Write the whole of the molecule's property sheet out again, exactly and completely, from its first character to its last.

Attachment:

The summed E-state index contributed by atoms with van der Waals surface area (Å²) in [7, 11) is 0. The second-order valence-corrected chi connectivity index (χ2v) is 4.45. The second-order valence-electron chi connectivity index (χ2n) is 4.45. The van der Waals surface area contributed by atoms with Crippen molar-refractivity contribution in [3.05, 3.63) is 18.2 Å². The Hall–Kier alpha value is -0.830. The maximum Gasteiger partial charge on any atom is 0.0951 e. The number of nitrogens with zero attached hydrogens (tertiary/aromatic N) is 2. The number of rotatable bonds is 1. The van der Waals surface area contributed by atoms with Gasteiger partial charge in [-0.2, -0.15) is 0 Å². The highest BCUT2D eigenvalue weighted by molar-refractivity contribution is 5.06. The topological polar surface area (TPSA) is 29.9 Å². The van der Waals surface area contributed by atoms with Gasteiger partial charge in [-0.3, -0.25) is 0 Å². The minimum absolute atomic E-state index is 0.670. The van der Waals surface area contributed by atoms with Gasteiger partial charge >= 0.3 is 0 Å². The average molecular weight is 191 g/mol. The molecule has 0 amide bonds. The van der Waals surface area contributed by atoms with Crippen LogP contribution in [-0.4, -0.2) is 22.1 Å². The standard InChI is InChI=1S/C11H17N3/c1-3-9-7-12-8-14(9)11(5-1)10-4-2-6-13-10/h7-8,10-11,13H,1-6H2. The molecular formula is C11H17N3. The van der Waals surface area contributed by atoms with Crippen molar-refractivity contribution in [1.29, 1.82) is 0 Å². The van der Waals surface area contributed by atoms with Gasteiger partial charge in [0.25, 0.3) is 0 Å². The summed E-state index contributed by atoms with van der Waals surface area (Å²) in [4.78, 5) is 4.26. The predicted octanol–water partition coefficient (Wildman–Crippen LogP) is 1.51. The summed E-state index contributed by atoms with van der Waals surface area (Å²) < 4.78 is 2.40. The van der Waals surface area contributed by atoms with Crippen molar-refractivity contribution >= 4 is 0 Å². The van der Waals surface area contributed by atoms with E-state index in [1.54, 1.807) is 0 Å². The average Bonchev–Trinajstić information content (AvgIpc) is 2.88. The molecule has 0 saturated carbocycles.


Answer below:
The summed E-state index contributed by atoms with van der Waals surface area (Å²) in [7, 11) is 0. The second-order valence-corrected chi connectivity index (χ2v) is 4.45. The second-order valence-electron chi connectivity index (χ2n) is 4.45. The van der Waals surface area contributed by atoms with Crippen molar-refractivity contribution in [3.05, 3.63) is 18.2 Å². The Hall–Kier alpha value is -0.830. The maximum Gasteiger partial charge on any atom is 0.0951 e. The number of nitrogens with zero attached hydrogens (tertiary/aromatic N) is 2. The number of rotatable bonds is 1. The van der Waals surface area contributed by atoms with Gasteiger partial charge in [-0.2, -0.15) is 0 Å². The highest BCUT2D eigenvalue weighted by molar-refractivity contribution is 5.06. The topological polar surface area (TPSA) is 29.9 Å². The van der Waals surface area contributed by atoms with Gasteiger partial charge in [-0.3, -0.25) is 0 Å². The minimum absolute atomic E-state index is 0.670. The van der Waals surface area contributed by atoms with Gasteiger partial charge >= 0.3 is 0 Å². The average molecular weight is 191 g/mol. The molecule has 0 amide bonds. The van der Waals surface area contributed by atoms with Crippen LogP contribution in [-0.4, -0.2) is 22.1 Å². The standard InChI is InChI=1S/C11H17N3/c1-3-9-7-12-8-14(9)11(5-1)10-4-2-6-13-10/h7-8,10-11,13H,1-6H2. The molecular formula is C11H17N3. The van der Waals surface area contributed by atoms with Crippen molar-refractivity contribution in [1.29, 1.82) is 0 Å². The van der Waals surface area contributed by atoms with Gasteiger partial charge in [0.25, 0.3) is 0 Å². The summed E-state index contributed by atoms with van der Waals surface area (Å²) in [4.78, 5) is 4.26. The predicted octanol–water partition coefficient (Wildman–Crippen LogP) is 1.51. The summed E-state index contributed by atoms with van der Waals surface area (Å²) < 4.78 is 2.40. The van der Waals surface area contributed by atoms with Crippen molar-refractivity contribution >= 4 is 0 Å². The van der Waals surface area contributed by atoms with E-state index in [1.54, 1.807) is 0 Å². The average Bonchev–Trinajstić information content (AvgIpc) is 2.88. The molecule has 0 saturated carbocycles.